Trees on coffee farms can normally be cut for household use of the wood, but a permit is required for transport and sale. This permit is not easy to obtain, a disincentive to coffee-growers who might otherwise plant timber species on their farms. Legislative progress has been made in some countries, however. In Costa Rica, the new 1996 Forest Law authorizes the logging and sale of wood and tree products from forest plantations, which includes the agroforestry systems. This legislation, combined with subsidies for reforestation, induced many farmers to replace traditional shade tree legumes by commercially valuable timber species, with an eye to diversifying their sources of income or accumulating savings (Tavares et al., 1999).
Agroforestry coffee systems in Mexico and Central America are ecologically and productively important. They are better-suited to environmental constraints than monocropping, ensuring economic viability and sustainability for family farms through product diversification.
Peasant forests, a unique forest category
At issue here the fact that the term "forest", customarily used to designate a specific plant fancies, most often describes four distinct and not easily super imposable entities. These are: a biological and ecological system (ecosystem, fount of biodiversity); a collection of economically trappable resources of wood and non-wood resources; a reservoir of collective or individual social value (land-as-legacy, water); and a geopolitical entity (land as territory, already under control or potentially so).
The question is how the agroforestry transformation carried out by Indonesian peasants modifies the components of this multifaceted entity we call "forest". Undoubtedly, is does disturb the structures and some functions of the ecosystem, somewhat reducing biodiversity. But many studies have demonstrated the similarity of the resulting systems to what we call forest. For a biologist, an agroforest is as much "forest" as is undisturbed forest fallow which has grown back. The important thing to note here is that in this case the resemblance to forest is the outcome of technical decisions and not an end in itself. Biodiversity is not a specific production goal for these peasant farmers.
Agroforestry transformation has a strong impact on the natural levels of resource stocks available for adaptation to the economic needs of the moment. Here again, studies have shown that certain typically "forest" resources were actually the product of conservation or restitution, and that most of the pivotal resources of established systems were also conventionally considered by foresters as "non-wood forest products" (even pending prequalification as "agricultural products"), but that peasant farmers view these products as "garden" products, a designation which takes account of the physical labour, social stakes and various inputs invested.
Agroforestry transformation often provides an enabling environment for changes in the legal status of land and its resources, i.e., changes in the social context governing these resources. At the local level, agroforestry is viewed as an actual process of appropriation that can transform an area initially collectively owned - the village forest - into private land held by individuals or clans (Peluso, 1993). In the context of interaction between the state and local communities, it puts peasants in a better position vis-à-vis the sovereign State to stake a claim to contested forest lands, at least in terms of customary ownership of land traditionally part of the village territory. With respect to access and control over vital land and resources, agroforestry transformation is always helpful in redefining the basic relationship among the various categories of actors (Dove, 1995; Michon, 2000). In the end, acknowledged appropriation of land by the individual responsible for transforming it makes it possible for future generations to inherit land. This is fundamental in the foundation of families, lineages or clans (Mary, 1987; Michon, 2000).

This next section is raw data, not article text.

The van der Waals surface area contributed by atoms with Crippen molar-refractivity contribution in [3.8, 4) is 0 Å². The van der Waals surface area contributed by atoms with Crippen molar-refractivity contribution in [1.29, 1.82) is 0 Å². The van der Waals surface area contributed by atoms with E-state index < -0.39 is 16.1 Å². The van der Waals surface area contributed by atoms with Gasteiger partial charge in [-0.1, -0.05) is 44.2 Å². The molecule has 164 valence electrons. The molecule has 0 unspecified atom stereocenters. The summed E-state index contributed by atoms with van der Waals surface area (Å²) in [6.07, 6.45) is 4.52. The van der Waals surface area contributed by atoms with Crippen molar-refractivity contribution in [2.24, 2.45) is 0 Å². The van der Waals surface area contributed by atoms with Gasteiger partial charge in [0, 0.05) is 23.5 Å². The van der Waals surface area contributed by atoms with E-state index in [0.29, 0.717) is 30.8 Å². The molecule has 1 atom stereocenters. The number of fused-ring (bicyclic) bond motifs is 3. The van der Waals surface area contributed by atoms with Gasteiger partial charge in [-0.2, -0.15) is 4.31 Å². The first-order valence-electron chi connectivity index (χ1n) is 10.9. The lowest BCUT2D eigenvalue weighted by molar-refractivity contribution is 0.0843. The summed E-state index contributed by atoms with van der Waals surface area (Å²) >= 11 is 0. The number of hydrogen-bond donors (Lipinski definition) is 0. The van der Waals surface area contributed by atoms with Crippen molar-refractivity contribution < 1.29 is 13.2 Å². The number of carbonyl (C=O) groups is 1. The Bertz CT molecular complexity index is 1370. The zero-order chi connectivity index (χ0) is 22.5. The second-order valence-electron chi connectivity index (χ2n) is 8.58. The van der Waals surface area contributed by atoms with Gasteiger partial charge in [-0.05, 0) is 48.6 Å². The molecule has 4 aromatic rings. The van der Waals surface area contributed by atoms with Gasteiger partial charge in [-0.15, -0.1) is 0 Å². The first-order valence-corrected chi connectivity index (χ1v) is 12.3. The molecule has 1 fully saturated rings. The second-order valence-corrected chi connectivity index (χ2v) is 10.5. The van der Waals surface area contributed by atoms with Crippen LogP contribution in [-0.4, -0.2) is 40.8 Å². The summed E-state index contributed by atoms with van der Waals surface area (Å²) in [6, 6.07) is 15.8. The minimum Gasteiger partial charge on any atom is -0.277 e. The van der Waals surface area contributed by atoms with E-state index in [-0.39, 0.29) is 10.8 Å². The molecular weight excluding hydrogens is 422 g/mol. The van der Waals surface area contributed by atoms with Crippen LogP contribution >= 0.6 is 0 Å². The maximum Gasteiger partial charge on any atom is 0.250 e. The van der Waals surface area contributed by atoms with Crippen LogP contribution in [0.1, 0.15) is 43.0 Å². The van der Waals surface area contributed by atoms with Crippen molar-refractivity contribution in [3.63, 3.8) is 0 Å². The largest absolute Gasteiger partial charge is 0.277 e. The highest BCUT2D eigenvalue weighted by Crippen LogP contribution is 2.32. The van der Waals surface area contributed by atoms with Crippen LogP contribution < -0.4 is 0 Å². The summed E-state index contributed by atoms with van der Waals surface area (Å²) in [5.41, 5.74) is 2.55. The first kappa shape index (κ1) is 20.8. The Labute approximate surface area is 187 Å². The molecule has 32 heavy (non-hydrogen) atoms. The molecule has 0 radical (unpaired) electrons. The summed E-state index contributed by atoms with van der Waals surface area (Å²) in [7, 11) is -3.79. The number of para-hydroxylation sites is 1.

Most current discussion on the forest centres around the structural, biological or environmental aspects: the economic aspects tend to be viewed primarily in accounting terms. Of course these are the easiest features to grasp, or at least the easiest to enumerate. But definitions, inventories and economic assessments obscure the real discussion. The point is not to precisely chalk up the total forest resources now remaining in the world or to determine their real or potential worth. The issues which these examples of peasant agroforestry raise lie largely outside the need to inventory tree resources at the national or regional levels. They go beyond the confines of an academic debate over the scientific definition of a forest. They get back to the very concept of the various systems of land and tree use as a stake in the web of economic, social and political interaction among the various categories of actors -states, foresters, local communities, or within the community itself.
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This article was excerpted with permission of the publisher from:
Bellefontaine R., Petit S., Pain-Orcet M., Deleporte P., Bertault J.G. 2002. Trees outside forests : towards better awareness. FAO Conservation Guide 35. FAO, Rome.
This work summarizes the growing role of trees outside forests in land development, landscape management, and improvement of production and food security. The entire text of the book can be viewed at: http://www.fao.org/DOCREP/005/Y2328E/y2328e00.htm
About the Author
34398 Montpellier Cédex 5
Sandrine Petit has a doctorate in geography from the University of Orléans in France, has conducted research in Burkina Faso with IRD, CIRAD and CIRDES, explored agroforestry practices in the Caribbean Islands and Indonesia.
Campus international de Baillarguet
34398 Montpellier Cédex 5
BP 1292, Pointe-Noire
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Tel : +242 94 47 95
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Research countries: Africa, Cameroon, Côte d'Ivoire, French Guiana,
Keywords: agroforestry, arid lands, biodiversity, botany, ecology,
economics, forest management
The Soil and Water Conservation Society fosters the science and the art of soil, water and related natural resource management to achieve sustainability.
The World Association of Soil and Water Conservation (WASWC) is an international non-government organization of professionals and informed laypersons dedicated to promoting the sustained use of the earth's soil and water resources.
The US Department of Agriculture's Natural Resources Conservation Service provides helps people conserve, maintain, and improve our natural resources and environment.